How to deal with judgment

Dealing with judgment is a welcome skill in any creative endeavor that you wish to share with others. Some know how to tune out criticism and do only what works for them. Some know how to tolerate negative feedback and even incorporate it into their work. And some know how to seek out, embrace and thrive from judgment, without losing sight of their own vision or ignoring their personal intuition. (They are usually the most creative, productive and persistent in their efforts.)

If your creative endeavor is just for your personal benefit, you don’t need buy-in from others. But if you’re looking to build a viable livelihood around it, your ability to earn positive responses and learn from negative reactions becomes critical.

Those who don’t know how to deal with criticism might not pursue potentially rewarding projects simply because it carries the risk of failure and thus, judgment from others.

The fact is, not everyone will like you, like what you have to say, or like what you have to offer. If you allow fear of judgment to dictate your actions, you will tend to stick with the tried and true instead of bring your unique, untested ideas into the market. The more skilled you are at welcoming judgment, the more fun you can have with the creative process.

Judgment, when processed effectively, can help you tweak, improve and revitalize your idea, approach, product or invention to better serve your target audience. When someone delivers judgment, see if there are ways you can use it in your creative process.

Really tune in to what the person is saying and look at your creation from their perspective. Learn to separate yourself from your ideas and your work (at least while you are receiving feedback) and refrain from getting defensive. Set your boundaries. Take a deep breath and allow yourself to cool off instead of lash out at negative feedback.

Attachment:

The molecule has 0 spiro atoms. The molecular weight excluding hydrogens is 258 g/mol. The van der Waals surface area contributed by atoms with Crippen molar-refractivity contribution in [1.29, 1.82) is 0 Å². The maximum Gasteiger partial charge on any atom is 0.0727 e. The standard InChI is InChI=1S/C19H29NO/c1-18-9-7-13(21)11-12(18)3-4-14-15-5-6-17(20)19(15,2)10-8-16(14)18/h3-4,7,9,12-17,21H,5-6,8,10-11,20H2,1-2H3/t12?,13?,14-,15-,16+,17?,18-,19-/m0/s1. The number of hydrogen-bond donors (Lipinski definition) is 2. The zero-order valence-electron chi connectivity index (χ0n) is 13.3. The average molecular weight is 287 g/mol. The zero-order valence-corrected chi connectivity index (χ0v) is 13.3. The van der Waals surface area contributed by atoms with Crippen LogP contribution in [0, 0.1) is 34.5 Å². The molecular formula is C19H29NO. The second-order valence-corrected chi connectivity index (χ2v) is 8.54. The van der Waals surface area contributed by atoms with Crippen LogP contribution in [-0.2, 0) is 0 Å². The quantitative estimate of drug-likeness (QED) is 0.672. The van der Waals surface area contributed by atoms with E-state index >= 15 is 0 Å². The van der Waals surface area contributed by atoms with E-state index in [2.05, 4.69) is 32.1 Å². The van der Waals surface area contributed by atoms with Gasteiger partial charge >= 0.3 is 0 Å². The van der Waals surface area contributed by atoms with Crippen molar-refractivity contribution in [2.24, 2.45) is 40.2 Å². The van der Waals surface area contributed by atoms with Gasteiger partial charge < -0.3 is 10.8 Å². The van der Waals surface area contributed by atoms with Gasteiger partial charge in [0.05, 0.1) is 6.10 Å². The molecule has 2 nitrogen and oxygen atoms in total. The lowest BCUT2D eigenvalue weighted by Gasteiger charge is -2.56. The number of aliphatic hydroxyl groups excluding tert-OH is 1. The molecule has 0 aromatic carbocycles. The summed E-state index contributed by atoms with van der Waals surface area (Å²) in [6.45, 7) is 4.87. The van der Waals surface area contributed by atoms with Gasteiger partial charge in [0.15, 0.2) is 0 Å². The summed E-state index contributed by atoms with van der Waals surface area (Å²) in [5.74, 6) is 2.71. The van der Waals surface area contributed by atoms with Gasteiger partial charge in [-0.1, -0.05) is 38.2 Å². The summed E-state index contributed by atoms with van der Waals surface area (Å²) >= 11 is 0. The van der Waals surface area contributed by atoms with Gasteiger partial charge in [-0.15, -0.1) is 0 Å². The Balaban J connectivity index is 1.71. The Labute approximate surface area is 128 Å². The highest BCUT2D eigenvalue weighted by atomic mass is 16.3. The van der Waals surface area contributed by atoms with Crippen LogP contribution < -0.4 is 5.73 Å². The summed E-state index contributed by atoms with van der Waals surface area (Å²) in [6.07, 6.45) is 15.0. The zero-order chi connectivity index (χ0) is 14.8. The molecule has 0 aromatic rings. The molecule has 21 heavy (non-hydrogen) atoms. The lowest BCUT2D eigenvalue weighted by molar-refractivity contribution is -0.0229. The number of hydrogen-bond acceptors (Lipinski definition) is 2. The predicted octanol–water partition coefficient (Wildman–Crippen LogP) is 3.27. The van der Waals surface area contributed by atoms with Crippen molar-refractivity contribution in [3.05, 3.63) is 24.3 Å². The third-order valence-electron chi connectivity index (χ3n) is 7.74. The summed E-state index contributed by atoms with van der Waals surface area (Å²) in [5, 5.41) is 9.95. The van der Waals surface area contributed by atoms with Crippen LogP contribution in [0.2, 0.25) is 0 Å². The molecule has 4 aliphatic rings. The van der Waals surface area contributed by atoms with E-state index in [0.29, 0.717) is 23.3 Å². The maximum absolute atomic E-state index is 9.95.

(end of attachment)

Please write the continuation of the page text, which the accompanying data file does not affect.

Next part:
On the flip side, be aware that not all feedback is valid or useful in your creative process, especially when it comes from tyrants, status quo protectors, and energy vampires:

Tyrants are those who deliver criticism that dilutes your sense of self-worth and discounts the value you bring. They fear competition and are most concerned with their own power, status and achievements.

Their feedback often comes in the form of personal attacks and degrading comments that are meant to downplay your efforts and convince you of their intellectual dominance or creative superiority. You tend to feel unworthy and inferior after receiving feedback from a tyrant.

Status quo protectors are those who deliver criticism that protects the way things have been done. They seek to preserve the status quo because their livelihood, reputation or success depends on it.

Their feedback usually comes in the form of opinions about why the tried-and-true approach is the better way to go. You tend to feel scared and cautious after receiving feedback from a status quo protector.

Energy vampires are those who deliver criticism that encourages you to be overly negative or extra skeptical about your endeavors. Often suffering from insecurity and paranoia, they suck the energy out of you to build up their own reserves.

Their feedback usually comes in the form of worst-case scenarios and doomsday projections about why your approach would never work. You tend to feel drained and depressed after receiving feedback from an energy vampire.

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As the recipient of feedback, you are best served when you can decipher valid comments that add value from destructive comments that offer no value.

Don’t allow tyrants to bully you, status quo protectors to derail you, or energy vampires to suck the life out of you.

As you stay open to criticism, be sure to maintain your center and keep your sense of leadership.  Use feedback to guide you in your creative endeavors, but never let it dominate you, override your own unique vision or stamp out your personal insight.


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Photo by: Jon Jordan